© Lunenburg County Historical Society 2012
Web Design by Robert Ylkos
From earliest days the river has provided a highway and a harbour for the people living around its banks. The Mi’kmaq travelled on it, fished in it and presumably bathed in it!
The French used it as both a highway and a harbour. Fort Point is protected by the islands and is a good strategic defensive position. Vessels could anchor in the cove on the Riverport side in safety from both weather and enemy attack. In the absence of roads, the river linked different parts of the larger community, and linked them all with the sea.
There is no record of the French building vessels along the river, but one of the first things that Joseph Pernette did was to establish a sawmill and commence ship building. Others followed his example, and the river was the centre of ship building, commercial shipping and fishing for most of the nineteenth and twentieth centuries. Remnants of these industries still carry on here.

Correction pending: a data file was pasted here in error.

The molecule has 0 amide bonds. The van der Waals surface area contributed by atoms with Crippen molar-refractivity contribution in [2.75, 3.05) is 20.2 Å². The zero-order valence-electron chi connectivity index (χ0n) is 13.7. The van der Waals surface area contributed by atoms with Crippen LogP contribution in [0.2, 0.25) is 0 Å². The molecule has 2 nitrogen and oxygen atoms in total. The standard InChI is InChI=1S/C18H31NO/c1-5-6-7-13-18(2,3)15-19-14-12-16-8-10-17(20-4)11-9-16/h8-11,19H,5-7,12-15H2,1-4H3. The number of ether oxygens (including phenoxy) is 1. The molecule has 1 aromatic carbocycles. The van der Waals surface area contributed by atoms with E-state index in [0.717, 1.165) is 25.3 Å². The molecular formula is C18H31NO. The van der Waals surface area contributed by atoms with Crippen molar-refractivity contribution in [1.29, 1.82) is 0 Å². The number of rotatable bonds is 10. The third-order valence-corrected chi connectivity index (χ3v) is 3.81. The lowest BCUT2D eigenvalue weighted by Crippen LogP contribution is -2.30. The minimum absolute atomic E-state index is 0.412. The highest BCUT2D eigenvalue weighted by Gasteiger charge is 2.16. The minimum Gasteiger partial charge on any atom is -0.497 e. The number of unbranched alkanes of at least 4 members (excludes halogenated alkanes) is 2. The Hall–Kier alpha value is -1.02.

When roads were first built, after the British take-over, the river became an obstacle to transportation. John Pernette’s ferry was established near the site of the present Yacht Club. A later ferry connected communities lower down the river, and finally the present ferry site at LaHave was established. (See material in the Museum on the ferries.)